8. Buy used furniture rather than new. Tenants can earn one point if 30 percent of the total furniture and furnishings budget is spent on salvaged, refurbished or used furniture.
9. Use local materials. The certification requirements say tenants can earn points for using construction materials and products that are manufactured within a radius of 500 miles.
10. Use rapidly renewable materials. Tenants can earn one point if 5 percent of the total value of construction materials and products comes from rapidly renewable sources. Examples cited by the U.S. Green Building Council include bamboo flooring, wool carpets, straw board, cotton batt insulation, linoleum flooring, poplar OSB, sunflower seed board and wheatgrass cabinetry.
11. Use FSC-certified wood. If tenants purchase new wood-based products, they can earn one point if a minimum of 50 percent of those products are Forest Stewardship Council certified. The FSC certification is used to ensure the wood came from forests that employ sustainable forestry principals.
12. Go smoke-free. Tenants can easily meet the LEED requirement for minimizing exposure to tobacco smoke by leasing space in a building that prohibits smoking by all occupants and users.
13. Use low-VOC-emitting adhesives. Volatile organic compounds can be harmful to the health of installers and building tenants so the LEED program awards points in several areas for using low-VOC materials. For adhesives and sealants, the U.S. Green Building Council recommends checking the VOC levels for general construction adhesives, flooring adhesives, fire-stopping sealants, caulking, duct sealants, plumbing adhesives and cove base adhesives.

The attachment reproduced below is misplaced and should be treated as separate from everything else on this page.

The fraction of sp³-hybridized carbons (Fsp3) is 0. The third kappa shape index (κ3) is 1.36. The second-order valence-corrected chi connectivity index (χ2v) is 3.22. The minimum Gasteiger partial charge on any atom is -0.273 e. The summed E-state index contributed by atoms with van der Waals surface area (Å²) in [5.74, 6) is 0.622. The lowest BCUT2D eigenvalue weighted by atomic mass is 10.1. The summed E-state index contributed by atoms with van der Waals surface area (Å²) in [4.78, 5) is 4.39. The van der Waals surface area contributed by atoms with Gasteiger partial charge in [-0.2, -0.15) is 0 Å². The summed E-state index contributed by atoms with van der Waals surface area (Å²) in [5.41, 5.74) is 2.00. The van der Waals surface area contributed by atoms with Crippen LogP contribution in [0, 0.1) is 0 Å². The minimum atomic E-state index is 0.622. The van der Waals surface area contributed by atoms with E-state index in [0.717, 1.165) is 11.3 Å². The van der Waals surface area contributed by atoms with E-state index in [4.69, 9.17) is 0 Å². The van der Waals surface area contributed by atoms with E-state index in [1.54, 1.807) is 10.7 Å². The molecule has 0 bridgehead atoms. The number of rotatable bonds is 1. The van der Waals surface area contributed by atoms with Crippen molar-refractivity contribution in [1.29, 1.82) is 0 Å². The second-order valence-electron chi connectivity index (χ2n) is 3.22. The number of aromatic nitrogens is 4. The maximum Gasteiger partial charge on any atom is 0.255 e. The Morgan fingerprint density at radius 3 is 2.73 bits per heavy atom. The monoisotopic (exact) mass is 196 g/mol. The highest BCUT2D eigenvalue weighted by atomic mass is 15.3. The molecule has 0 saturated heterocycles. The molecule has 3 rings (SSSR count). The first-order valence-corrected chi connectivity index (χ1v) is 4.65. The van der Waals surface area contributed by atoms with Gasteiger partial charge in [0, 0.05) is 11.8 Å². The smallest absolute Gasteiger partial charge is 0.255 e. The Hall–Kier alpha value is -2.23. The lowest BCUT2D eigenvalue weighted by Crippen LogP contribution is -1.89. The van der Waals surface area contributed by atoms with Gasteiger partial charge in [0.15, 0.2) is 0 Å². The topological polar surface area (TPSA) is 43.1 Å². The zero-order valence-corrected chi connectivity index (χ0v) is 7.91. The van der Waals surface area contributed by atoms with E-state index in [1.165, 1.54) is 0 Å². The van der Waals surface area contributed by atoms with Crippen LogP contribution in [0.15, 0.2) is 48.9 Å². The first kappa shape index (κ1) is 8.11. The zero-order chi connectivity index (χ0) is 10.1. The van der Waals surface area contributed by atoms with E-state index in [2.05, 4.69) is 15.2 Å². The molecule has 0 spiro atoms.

14. Use low-VOC paints and coatings. Similar to the advice for sealants and adhesives, the council recommends tenants specify low-VOC paints and coatings in construction materials. In addition, clear wood finishes, floor coatings, stains, primers and shellacs applied to indoor spaces must be low-VOC.
Naturally, there are dozens of additional ways to earn points toward certification. Also, there are other requirements for the LEED program. A complete list can be found on the U.S. Green Building Council's website.
Do you have an experience with LEED for Commercial Interiors? Leave a comment below to tell us more about it.